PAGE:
There is absolutely a place for stories that address the often harsh reality of being queer in a heteronormative world. However, this history has left many adolescents (and adults!) under the LGBTQIA+ umbrella calling out for stories that break this mould.
Over the last decade, there has not only been an increase in the number of queer YA books being published (including by major publishing houses), but also a welcome and notable shift in the kinds of stories these books tell. Now, we have not just contemporary realism, but sci-fi and fantasy. Not just tales of unrequited love, but sappy romantic comedies. Not just narratives about hardship – but narratives about hope.
Queer representation in fiction can provide education, validation and affirmation to young people and help normalise queerness – for teenagers exploring their identities, but also for readers of all ages and orientations who want to experience different perspectives or learn to be better allies.
But these hopeful queer stories are also important precisely because they are fun. Sometimes you want the catharsis of reading about a gay teenager coming out. Sometimes you want the escapism of reading about a gay teenager saving the universe, going through a magic portal or having a big mushy rom-com moment.
As well as providing entertainment, these books are giving queer teenagers stories that promise a life outside of sadness and hardship. Want to know more? Here are five recent queer YA novels to get you started.
Euphoria Kids by Alison Evans
Babs is invisible most of the time, so she’s thrilled her classmate Iris can see her. Iris grew from a seed in their parents’ back garden and routinely hangs out with fairies and dryads, so magic is part of ordinary life as far as they’re concerned. This is a witchy and whimsical story about the power of friendship and self-love. The novel’s magical setting provides a safe, hopeful and happy world for its trans characters, as well as a deeply dreamy reading experience.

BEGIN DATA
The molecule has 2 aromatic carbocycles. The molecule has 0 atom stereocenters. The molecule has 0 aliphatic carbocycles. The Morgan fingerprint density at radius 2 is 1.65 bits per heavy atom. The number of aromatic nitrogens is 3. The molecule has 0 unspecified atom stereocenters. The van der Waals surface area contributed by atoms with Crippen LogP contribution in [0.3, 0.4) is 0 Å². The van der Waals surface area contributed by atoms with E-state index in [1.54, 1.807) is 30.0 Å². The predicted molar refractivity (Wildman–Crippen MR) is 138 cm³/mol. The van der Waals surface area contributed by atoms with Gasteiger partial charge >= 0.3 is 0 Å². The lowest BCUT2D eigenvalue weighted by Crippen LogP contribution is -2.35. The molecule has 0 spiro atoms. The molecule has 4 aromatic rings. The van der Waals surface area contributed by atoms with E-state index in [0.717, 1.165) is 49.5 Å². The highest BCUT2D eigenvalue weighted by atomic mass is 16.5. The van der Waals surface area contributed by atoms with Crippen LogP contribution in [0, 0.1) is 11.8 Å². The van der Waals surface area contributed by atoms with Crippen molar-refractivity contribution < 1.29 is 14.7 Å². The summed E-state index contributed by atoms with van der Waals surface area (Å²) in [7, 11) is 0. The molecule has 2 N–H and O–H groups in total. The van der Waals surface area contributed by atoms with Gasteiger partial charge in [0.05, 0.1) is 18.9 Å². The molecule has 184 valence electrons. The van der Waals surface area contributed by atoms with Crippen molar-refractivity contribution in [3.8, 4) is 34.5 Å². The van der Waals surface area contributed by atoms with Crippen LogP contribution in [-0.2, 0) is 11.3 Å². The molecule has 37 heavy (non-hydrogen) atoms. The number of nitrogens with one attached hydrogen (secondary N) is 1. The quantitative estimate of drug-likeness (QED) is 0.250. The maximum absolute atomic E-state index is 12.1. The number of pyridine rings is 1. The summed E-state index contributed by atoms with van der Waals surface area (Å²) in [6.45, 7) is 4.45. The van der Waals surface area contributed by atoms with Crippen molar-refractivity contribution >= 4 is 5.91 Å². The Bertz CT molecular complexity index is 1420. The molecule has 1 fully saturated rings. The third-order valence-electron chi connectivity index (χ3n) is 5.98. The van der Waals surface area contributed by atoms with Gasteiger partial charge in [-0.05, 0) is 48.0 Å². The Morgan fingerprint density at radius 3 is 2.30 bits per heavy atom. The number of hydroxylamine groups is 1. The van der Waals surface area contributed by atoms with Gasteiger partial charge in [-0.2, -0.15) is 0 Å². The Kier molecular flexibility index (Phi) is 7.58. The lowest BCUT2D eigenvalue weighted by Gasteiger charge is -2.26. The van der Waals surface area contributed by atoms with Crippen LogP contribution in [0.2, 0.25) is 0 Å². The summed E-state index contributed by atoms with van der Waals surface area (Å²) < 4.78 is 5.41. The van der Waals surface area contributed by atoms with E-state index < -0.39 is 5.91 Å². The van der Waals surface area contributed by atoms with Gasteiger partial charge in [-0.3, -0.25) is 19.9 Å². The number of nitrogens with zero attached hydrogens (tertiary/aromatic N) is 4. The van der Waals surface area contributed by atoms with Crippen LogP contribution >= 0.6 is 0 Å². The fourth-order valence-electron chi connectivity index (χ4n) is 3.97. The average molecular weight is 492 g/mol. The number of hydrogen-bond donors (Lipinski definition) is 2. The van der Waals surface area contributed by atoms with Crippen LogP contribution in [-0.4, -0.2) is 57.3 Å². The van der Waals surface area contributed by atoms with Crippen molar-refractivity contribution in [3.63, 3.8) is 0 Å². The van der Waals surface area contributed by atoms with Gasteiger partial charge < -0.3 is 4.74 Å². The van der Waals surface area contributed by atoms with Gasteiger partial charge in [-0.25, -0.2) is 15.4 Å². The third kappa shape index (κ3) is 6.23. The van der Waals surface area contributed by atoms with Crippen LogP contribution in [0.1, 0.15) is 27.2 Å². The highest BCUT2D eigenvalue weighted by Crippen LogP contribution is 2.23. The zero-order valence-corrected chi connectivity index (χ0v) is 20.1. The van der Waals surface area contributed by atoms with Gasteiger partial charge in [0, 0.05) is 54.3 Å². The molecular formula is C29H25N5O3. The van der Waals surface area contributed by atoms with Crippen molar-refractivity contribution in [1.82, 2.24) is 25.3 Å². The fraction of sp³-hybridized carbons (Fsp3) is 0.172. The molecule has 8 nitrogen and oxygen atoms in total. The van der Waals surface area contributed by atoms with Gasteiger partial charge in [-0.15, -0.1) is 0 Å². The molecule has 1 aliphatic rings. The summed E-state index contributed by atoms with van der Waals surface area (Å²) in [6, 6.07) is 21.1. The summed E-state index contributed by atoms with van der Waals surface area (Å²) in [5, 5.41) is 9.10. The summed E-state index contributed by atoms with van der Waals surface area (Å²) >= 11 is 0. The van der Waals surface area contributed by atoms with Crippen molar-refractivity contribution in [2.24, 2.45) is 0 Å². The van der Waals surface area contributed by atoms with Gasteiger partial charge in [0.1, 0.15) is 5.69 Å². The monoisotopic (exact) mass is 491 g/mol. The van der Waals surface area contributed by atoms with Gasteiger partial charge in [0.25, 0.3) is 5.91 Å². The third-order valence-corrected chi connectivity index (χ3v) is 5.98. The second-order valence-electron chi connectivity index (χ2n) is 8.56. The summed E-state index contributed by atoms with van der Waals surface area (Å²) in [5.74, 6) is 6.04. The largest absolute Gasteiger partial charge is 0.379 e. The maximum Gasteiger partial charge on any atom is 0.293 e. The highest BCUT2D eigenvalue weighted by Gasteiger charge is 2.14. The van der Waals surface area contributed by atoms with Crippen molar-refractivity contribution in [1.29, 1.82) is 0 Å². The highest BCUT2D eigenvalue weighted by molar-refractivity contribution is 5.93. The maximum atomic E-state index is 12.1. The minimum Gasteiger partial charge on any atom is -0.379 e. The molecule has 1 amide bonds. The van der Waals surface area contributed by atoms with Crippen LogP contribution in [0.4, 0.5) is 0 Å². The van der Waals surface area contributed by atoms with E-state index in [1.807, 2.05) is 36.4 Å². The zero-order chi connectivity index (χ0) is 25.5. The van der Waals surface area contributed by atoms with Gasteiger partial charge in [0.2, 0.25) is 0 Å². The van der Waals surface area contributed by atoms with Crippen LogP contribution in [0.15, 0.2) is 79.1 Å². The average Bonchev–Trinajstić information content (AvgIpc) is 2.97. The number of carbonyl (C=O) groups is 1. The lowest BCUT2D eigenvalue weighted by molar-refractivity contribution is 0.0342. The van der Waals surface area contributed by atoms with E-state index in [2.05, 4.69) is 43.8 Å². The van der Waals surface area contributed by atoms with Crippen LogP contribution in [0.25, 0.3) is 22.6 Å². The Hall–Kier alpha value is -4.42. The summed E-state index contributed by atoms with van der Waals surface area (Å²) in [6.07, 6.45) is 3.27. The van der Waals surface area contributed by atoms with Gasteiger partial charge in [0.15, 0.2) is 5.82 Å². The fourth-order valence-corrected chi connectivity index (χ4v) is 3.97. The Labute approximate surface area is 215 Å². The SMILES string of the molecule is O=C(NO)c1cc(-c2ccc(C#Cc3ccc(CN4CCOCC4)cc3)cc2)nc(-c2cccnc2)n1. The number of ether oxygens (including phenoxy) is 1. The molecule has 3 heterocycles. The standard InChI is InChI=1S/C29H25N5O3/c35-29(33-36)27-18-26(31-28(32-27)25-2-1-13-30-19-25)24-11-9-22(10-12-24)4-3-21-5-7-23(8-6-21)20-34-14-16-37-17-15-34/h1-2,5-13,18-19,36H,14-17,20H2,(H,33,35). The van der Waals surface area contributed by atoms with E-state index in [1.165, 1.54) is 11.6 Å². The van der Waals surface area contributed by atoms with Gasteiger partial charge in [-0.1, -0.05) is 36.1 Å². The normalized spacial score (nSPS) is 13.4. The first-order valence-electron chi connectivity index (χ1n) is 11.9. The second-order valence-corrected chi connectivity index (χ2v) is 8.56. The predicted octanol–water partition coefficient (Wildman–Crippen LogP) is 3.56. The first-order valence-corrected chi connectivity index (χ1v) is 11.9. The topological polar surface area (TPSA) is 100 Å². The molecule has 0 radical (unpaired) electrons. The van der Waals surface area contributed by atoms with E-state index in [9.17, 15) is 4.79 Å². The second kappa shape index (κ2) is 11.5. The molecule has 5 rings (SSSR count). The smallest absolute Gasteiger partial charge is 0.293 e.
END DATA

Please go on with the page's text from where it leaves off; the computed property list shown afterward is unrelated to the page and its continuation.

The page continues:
The Disasters by M.K. England
Nasir “Nax” Hall is going to be a hot-shot space pilot … at least, that was the plan, but he’s just failed his entrance exam. When a mysterious faction attacks the academy, Nax and a group of other intergalactic wash-ups become the only ones who can save the known universe. The Disasters is pure fun, throwing you into a high-stakes outer-space adventure at warp speed. The rag-tag crew of diverse teenagers have a rocky beginning but develop a fire-forged bond across the novel. It’s a delightful read.
The Summer of Jordi Perez (and the Best Burgers in Los Angeles) by Amy Spalding
Plus-sized, pink-haired and gay, Abby figures she’s “the funny friend” in someone else’s love story and will never be the star of her own. That is, until she starts her summer internship at a vintage fashion store and meets the artsy and enigmatic Jordi Perez. This has everything you could want from a summer romance: it’s sweet as ice cream, with equal scoops of bright and breezy comedy and heartfelt drama. Though there are ups and downs, Abby gets her happily ever after.
Not Your Sidekick by C.B. Lee
Jess is the daughter of superheroes. Naturally, the best way she could rebel is to take a part-time job with the local supervillains. Lee embraces all the secret identity shenanigans and zap-pow action scenes you could want from a superhero story, but starring a cast of queer teenagers. This book plays with the tropes lovingly and cleverly, and is the first in a very fun series.
Felix Ever After by Kacen Callender
Felix arrives at school one day to find the lobby full of photographs of him before he transitioned. Determined to get revenge on the anonymous “artist”, he creates a fake online personality to get dirty secrets out of his classmates … and soon finds himself embroiled in Instagram subterfuge and in the middle of a strange digital love triangle. Callender explores some harrowing issues but I include their book on this list because it addresses harsh realities and still comes out the other side as a story about hope. Felix Ever After speaks to the past and future of queer YA: it doesn’t shy away from the struggles queer teens can face while also offering a picture-perfect happy ending.
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